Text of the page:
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T. E. Lawrence, The Mint



The hours are not so long: it's their tension. Every ear strains to divine from the first syllable of each order what the whole will be - for in no other way will our yet-deliberate minds respond to it punctually. Every muscle must be held tight, sinews all at stretch, back straight, head up, knees braced back. The drill-book calls it an easy, natural uprightness. Look at the old-soldier strut and the thick red back of his neck!

Remember to be sorry for our feet. They are unnaturally shod with stiff boots, five pounds heavy per pair, and metal plated underneath to click loudly on the ground. At every stride (and recruits are made to march one-third faster than trained men) we must bang down the heel sharply, beating the pace: and at every turn about must lift them high, and stamp, stamp, stamp, thrice before shooting the foot forward in the new direction. Each stamp jars up the spinal column into the brain, which soon aches dully: while our soles burn like fire.

Then, too, in arms drill we must strain to recover the vertical against the unbalancing weight of the cumbersome rifle in the hollow of the right arm or on the left shoulder. Or we must remember to grip the bodkin canes, whose slim malicious smoothness tries to slip from our cold-cramped fingers. Also they make us shout the numbers, one-two-three-four, all in chorus as we march or turn. This makes us feel fools and besides is difficult, for sucking our bellies in while we blow out our chest-ribs seems to paralyse the lungs. I can walk fifty miles in the day, freshly: and am done after twenty minutes' marching. Oh, life is very difficult, even with Taffy Jenkins as instructor!

We start at six forty-five for P.T. and after it dress fully, and rush to fall in for breakfast at a quarter to eight. The preliminary paradings for the meal and ordered defile by left and right flights into mess-deck, take so long that we get only eight minutes to bolt down the food and tea, which fortunately is seldom hot. Then a run to the hut for five minutes of dressing and putting on belts and cleaning guns: and by ten minutes after eight we are fallen in for first period drill.

After a hard hour and a quarter of this they give us ten minutes easy (just enough, on a rasping day, to meet nature's urgency. We sprint to the double-banked latrines and sprint back, dressing and undressing on the road). There follows second period till near eleven o'clock. At eleven we are due for school which is eight minutes' sharp walk-distance. Our instructors make this a demonstration march, of the strictest. So in the school hour we do not shine: we flop over the forms and gather breath for our return journey, another march-race, severer than the first, for the road now goes up-hill.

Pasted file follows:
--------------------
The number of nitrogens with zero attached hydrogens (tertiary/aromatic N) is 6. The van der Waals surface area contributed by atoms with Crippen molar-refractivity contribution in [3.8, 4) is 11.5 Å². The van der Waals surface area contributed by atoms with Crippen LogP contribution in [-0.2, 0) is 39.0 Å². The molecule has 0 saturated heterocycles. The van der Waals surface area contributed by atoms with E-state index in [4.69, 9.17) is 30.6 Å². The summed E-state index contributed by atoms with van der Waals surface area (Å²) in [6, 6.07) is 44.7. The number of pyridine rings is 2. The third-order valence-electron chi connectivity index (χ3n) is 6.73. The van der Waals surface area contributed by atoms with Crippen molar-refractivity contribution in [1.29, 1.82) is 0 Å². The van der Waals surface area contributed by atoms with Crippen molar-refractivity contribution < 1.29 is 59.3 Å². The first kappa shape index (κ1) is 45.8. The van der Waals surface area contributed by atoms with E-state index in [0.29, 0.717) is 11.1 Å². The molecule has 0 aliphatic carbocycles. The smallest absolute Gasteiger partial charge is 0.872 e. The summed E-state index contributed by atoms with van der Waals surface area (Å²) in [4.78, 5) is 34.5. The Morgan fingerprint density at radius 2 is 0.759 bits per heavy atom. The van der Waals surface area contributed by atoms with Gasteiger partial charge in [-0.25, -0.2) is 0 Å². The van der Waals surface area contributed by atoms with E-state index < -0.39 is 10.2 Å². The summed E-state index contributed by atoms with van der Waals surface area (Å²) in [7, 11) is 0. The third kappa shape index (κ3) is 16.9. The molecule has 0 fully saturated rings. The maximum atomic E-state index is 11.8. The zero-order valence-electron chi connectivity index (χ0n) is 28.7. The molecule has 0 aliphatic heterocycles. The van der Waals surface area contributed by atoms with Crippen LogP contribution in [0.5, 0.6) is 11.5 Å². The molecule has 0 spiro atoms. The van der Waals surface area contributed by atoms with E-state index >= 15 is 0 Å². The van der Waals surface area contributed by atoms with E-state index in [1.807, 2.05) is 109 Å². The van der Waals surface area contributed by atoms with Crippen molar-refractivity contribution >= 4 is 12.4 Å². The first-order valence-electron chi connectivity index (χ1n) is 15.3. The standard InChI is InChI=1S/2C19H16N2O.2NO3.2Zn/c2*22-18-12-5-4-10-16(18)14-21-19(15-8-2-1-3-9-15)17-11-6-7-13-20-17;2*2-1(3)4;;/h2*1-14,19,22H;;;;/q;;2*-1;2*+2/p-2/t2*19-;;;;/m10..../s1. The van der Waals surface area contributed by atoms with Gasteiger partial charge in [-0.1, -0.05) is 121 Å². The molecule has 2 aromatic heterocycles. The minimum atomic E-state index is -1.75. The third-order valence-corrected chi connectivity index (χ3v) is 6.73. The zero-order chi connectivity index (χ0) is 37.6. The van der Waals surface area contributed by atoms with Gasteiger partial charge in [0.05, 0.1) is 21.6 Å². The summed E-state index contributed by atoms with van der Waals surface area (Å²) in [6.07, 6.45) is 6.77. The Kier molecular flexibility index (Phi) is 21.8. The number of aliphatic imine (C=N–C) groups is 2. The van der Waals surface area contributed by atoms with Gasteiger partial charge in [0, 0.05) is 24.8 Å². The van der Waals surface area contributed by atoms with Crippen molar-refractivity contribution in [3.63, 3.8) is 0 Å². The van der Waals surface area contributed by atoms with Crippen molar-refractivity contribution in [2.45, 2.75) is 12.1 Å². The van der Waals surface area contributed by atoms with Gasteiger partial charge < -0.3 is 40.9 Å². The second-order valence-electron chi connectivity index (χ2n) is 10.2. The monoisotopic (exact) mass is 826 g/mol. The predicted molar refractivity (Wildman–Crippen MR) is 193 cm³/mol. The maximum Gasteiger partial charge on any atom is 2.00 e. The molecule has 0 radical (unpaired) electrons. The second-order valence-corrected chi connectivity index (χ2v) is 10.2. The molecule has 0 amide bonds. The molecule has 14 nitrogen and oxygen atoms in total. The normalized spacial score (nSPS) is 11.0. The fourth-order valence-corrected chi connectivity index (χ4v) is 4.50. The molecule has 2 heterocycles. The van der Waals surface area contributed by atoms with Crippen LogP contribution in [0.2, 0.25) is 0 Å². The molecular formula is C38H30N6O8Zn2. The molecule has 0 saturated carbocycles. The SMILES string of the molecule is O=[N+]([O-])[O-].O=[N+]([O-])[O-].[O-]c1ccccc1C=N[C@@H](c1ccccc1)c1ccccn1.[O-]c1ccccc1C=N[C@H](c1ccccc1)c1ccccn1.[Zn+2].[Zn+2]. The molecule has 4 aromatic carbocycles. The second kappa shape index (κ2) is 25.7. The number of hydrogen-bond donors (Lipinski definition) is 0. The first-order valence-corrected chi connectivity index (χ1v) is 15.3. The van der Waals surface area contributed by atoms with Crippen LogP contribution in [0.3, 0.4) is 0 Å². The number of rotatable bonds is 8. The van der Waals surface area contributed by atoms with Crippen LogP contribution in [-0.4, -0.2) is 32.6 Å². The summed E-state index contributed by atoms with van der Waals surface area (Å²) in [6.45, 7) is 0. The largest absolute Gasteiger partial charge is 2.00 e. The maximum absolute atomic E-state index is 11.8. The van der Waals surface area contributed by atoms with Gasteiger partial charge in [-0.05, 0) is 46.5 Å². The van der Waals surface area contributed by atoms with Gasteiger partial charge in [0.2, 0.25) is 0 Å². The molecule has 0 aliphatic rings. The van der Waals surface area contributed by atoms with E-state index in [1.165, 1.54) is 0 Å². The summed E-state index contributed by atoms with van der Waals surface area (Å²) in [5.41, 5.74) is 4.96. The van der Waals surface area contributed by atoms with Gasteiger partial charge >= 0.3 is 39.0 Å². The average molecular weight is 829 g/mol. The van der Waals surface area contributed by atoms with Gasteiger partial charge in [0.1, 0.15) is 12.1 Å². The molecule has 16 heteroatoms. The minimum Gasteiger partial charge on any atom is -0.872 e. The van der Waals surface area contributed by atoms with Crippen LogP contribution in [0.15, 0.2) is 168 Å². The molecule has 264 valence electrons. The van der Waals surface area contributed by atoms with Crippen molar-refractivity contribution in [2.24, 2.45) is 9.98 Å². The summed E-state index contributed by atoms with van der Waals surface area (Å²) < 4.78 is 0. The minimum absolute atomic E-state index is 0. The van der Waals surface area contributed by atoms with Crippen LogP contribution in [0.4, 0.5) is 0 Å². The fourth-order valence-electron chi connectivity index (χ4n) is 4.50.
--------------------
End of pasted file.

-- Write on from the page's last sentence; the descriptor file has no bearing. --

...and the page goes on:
Before we get back the rest of the Depot has gone on parade for dinner. So for us it's a scamper into the hut to grab knife, fork and spoon, and away, still breathless, across the square in fours. After dinner we at last get a half-hour to ourselves. I then wash my very grubby hands.

Afternoon is like morning. A drill period: an hour and twenty minutes' hard in the gymnasium: a quarter of an hour before tea, to change our sweaty day-shirts for those in which we sleep. We'd like to change our trousers, too; the cotton bits round the waist and the pockets are clammy with wetness: but we have only the one pair. Of course their woolly parts are not cold-feeling. They smell, already.

After tea a lecture, and twice or thrice a week fire-picket with its fatigues to follow. The other nights I change hurriedly into blue (to get the illusion of fresh clothes) and catch the District Railway to Baker Street. Though my boot-soles are so thick, the feel of the London pavements through them is celestial. London is out of bounds, and a service policeman on the local platform examines our tickets as we land. I have a season from the next station down the line (a lawful place) and show him that. The station staff love the joke and help me by lies to the police. They are all ex-service men: and the services are one great union against these domestic spies. The train-conductor told me how in 1919 the late train on Saturday night would be like a public lavatory, with airmen spewing, pissing and fighting along its swaying length. Now it is quiet as a reading room, so much have we and the Air Force changed. Ordinary men and women enter our coaches, unhesitatingly.

This all sounds as though we had much spare time: but our cleaning and polishing take hours longer than they should. Recruits, who are clumsy at the job, are much more minutely inspected than serving airmen. Also they are given a harder task. The older the equipment the easier it cleans. We achieve comparative miracles with our new stiff gear, after heart-breaking expenditure of pains. Perhaps that is right. Service life holds no terror for the man who has endured the full Depot.

That Monday night, for example, when we were to suffer inspection by Stiffy on the morrow: - why the boot-cleaning came in paroxysms. Varnishes and waxes, hot and cold irons, candle-ends, the stove's warmth, hot water: some larded on a spirit polish, and burned it off with a flame: anything to get a smooth shining blackness on the recalcitrant toe-caps. We all ‘mucked-in' together: so it was generally bitter when three fellows failed: - at least, Stiffy was busy and postponed the ordeal without notice; but Corporal Jackson, our equable Jackson, condemned these three to extra duties. It was a sad end to a whole-hearted communism of effort.

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